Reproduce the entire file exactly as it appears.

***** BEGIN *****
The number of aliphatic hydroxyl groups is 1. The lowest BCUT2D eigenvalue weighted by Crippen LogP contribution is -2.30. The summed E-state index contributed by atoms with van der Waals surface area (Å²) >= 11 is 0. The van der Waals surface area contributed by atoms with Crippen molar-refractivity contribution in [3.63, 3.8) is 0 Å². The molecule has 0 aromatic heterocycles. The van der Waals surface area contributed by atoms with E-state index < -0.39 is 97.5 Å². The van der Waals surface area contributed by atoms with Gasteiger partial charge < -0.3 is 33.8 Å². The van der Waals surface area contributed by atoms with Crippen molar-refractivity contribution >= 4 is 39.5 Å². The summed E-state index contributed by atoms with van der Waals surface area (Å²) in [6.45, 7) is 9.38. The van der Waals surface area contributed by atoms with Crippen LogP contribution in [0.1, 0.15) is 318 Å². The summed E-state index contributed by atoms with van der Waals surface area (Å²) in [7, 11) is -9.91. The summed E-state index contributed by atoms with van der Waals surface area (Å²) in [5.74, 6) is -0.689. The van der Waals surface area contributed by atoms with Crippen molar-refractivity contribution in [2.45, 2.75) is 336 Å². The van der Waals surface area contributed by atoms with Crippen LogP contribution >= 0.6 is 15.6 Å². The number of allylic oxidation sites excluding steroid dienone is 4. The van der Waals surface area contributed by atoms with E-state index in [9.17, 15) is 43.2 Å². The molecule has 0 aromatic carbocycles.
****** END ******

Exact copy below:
The number of aliphatic hydroxyl groups is 1. The lowest BCUT2D eigenvalue weighted by Crippen LogP contribution is -2.30. The summed E-state index contributed by atoms with van der Waals surface area (Å²) >= 11 is 0. The van der Waals surface area contributed by atoms with Crippen molar-refractivity contribution in [3.63, 3.8) is 0 Å². The molecule has 0 aromatic heterocycles. The van der Waals surface area contributed by atoms with E-state index < -0.39 is 97.5 Å². The van der Waals surface area contributed by atoms with Gasteiger partial charge < -0.3 is 33.8 Å². The van der Waals surface area contributed by atoms with Crippen molar-refractivity contribution >= 4 is 39.5 Å². The summed E-state index contributed by atoms with van der Waals surface area (Å²) in [6.45, 7) is 9.38. The van der Waals surface area contributed by atoms with Crippen LogP contribution in [0.1, 0.15) is 318 Å². The summed E-state index contributed by atoms with van der Waals surface area (Å²) in [7, 11) is -9.91. The summed E-state index contributed by atoms with van der Waals surface area (Å²) in [5.74, 6) is -0.689. The van der Waals surface area contributed by atoms with Crippen molar-refractivity contribution in [2.45, 2.75) is 336 Å². The van der Waals surface area contributed by atoms with Crippen LogP contribution >= 0.6 is 15.6 Å². The number of allylic oxidation sites excluding steroid dienone is 4. The van der Waals surface area contributed by atoms with E-state index in [9.17, 15) is 43.2 Å². The molecule has 0 aromatic carbocycles.